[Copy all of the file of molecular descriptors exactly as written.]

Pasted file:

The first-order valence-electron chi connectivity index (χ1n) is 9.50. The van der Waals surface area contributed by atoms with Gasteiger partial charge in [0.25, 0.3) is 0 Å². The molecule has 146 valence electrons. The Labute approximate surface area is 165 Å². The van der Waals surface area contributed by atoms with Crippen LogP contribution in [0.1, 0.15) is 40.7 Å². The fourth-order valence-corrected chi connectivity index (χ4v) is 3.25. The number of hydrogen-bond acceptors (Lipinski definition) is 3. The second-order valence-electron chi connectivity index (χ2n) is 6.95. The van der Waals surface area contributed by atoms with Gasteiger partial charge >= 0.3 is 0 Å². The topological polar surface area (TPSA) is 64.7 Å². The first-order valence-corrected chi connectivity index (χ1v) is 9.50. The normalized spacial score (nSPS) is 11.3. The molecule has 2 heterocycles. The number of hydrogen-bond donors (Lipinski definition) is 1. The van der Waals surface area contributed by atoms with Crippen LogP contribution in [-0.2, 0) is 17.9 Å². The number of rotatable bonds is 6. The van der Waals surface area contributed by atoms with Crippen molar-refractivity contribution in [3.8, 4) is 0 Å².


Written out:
The first-order valence-electron chi connectivity index (χ1n) is 9.50. The van der Waals surface area contributed by atoms with Gasteiger partial charge in [0.25, 0.3) is 0 Å². The molecule has 146 valence electrons. The Labute approximate surface area is 165 Å². The van der Waals surface area contributed by atoms with Crippen LogP contribution in [0.1, 0.15) is 40.7 Å². The fourth-order valence-corrected chi connectivity index (χ4v) is 3.25. The number of hydrogen-bond acceptors (Lipinski definition) is 3. The second-order valence-electron chi connectivity index (χ2n) is 6.95. The van der Waals surface area contributed by atoms with Gasteiger partial charge >= 0.3 is 0 Å². The topological polar surface area (TPSA) is 64.7 Å². The first-order valence-corrected chi connectivity index (χ1v) is 9.50. The normalized spacial score (nSPS) is 11.3. The molecule has 2 heterocycles. The number of hydrogen-bond donors (Lipinski definition) is 1. The van der Waals surface area contributed by atoms with Crippen LogP contribution in [-0.2, 0) is 17.9 Å². The number of rotatable bonds is 6. The van der Waals surface area contributed by atoms with Crippen molar-refractivity contribution in [3.8, 4) is 0 Å².